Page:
New Haven Medical Malpractice Attorney

Medical Malpractice Attorney in New Haven, CT

When you seek care from a medical provider, you trust they will timely and effectively address your medical concerns and conditions. Unfortunately, everyone makes mistakes, even those in the medical field. 

If you’ve been harmed by a healthcare provider or facility, consult with a medical malpractice law firm as soon as possible. 

Choosing the Right Medical Malpractice Law Firm

When it comes to choosing the right medical malpractice law firm, we know you have countless options. However, our legal team’s skill, dedication, and successes make Kennedy, Johnson, Schwab & Roberge stand out from the rest.

With over 30 years of experience, our medical malpractice attorneys have done and seen it all. We use our extensive skills and resources to investigate your claim, create a strong legal strategy, and seek the fairest compensation. 

If a medical professional has wronged you, we’re here to help you. Contact us today to request a complimentary consultation. 

Understanding Medical Malpractice

You’ve likely heard of medical malpractice, but what exactly does it mean?

Medical malpractice indicates a medical professional has deviated from the acceptable standard of care and caused harm. Doctors, hospitals, and others in the medical field owe patients a high duty of care, and when certain acts or omissions breach this duty of care, there is a higher likelihood of causing undue harm to patients. 

While medical malpractice can arise for many different reasons, some of the most common ones include:

  • Failure to diagnose properly and timely
  • Failure to take down the patient’s health history
  • Failure to order required diagnostic testing
  • Failure to treat a medical condition
  • Surgical errors, including leaving instruments inside a patient or operating on the wrong body part
  • Premature release from the hospital
  • Prescription medication errors, including prescribing the wrong dosage or failure to notice dangerous drug interactions
  • Injuries during labor and childbirth

Medical malpractice is one of the common types of cases under personal injury law. Personal injury law allows individuals injured by a party’s wrongdoings to pursue justice and monetary recovery for their losses.

If you’ve been harmed by a medical provider, do not wait to discuss your situation with a knowledgeable medical malpractice attorney. 

Filing a Medical Malpractice Case in Connecticut

If you’re considering filing a medical malpractice lawsuit, it is critical to understand the way the state of Connecticut handles these types of cases.

Like any other state, Connecticut has its own laws regarding medical malpractice claims. However, unlike other types of personal injury cases that allow you to file a lawsuit against the at-fault party, there are specific prerequisites you must fulfill before you can file your malpractice claim.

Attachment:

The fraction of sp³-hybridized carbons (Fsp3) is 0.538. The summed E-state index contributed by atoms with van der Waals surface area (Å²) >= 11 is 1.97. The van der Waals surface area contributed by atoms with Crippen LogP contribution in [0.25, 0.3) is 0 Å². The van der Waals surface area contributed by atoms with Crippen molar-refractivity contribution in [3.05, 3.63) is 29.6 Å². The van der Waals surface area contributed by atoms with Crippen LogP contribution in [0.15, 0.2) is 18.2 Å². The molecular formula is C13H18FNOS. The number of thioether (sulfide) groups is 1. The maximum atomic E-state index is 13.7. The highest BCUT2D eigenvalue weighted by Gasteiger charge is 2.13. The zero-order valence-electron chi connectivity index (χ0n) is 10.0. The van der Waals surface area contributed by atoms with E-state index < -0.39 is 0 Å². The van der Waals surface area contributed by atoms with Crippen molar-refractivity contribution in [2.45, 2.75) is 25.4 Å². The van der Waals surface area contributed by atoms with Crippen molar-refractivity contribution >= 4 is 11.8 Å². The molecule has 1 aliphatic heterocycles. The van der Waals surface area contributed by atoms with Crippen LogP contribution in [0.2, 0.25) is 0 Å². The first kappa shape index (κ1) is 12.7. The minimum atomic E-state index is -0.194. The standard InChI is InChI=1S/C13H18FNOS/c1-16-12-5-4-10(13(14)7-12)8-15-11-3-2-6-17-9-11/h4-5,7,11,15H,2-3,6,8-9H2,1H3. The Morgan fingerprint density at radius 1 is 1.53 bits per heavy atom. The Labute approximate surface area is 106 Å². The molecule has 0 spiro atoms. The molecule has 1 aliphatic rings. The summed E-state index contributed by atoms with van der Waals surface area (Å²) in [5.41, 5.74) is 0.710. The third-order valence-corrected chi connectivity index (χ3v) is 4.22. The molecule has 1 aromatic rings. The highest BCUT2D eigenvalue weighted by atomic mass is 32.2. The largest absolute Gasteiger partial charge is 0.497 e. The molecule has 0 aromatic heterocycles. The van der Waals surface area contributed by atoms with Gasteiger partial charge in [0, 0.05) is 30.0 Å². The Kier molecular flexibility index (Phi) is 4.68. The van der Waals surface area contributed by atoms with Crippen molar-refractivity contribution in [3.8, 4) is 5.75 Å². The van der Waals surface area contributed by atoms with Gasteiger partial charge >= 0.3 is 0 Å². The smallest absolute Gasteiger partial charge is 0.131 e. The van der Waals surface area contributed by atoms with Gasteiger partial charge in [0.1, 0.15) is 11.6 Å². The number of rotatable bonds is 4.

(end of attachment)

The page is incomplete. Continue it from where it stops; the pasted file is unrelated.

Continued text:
The lawmakers in Connecticut have imposed a hurdle in the path toward compensation for medical malpractice. Under Connecticut law, you must file a certificate with the court stating the following:

  • You or your medical malpractice lawyer has made a reasonable inquiry and determined there is a “good-faith belief” that there has been negligence by your provider
  • The inquiry has given rise to a good-faith belief that there is a viable claim against the proposed defendant

Additionally, you must also obtain a written and signed opinion from a medical expert. The expert should include the following:

  • Their opinion that they believe you’ve been harmed by medical malpractice
  • Details supporting their opinion

While this step can be frustrating and prolong the process, it is necessary in order to proceed with your medical malpractice case. This additional step is partly to prevent individuals from filing baseless and frivolous medical malpractice lawsuits.

Your medical malpractice attorney will handle the required inquiry and obtain a medical expert’s opinion to file with the court and move forward with your case. 

Liability for Medical Malpractice Cases

After establishing that your investigation has yielded strong indications that you’ve suffered harm due to medical malpractice, you must prove the defendant’s fault.

Many parties in the medical field can be liable for medical malpractice, depending on the details of your harm:

  • Doctors, including surgeons and anesthesiologists
  • Nurses, including registered nurses, nurse practitioners, and nurse aides
  • Hospitals
  • Hospital administrators
  • Rehabilitation facilities
  • Pharmacists

One of the first and most critical steps concerning liability for medical malpractice is showing that the physician or facility treated you. Then, you must exhibit the connection between their wrongdoings and your injury.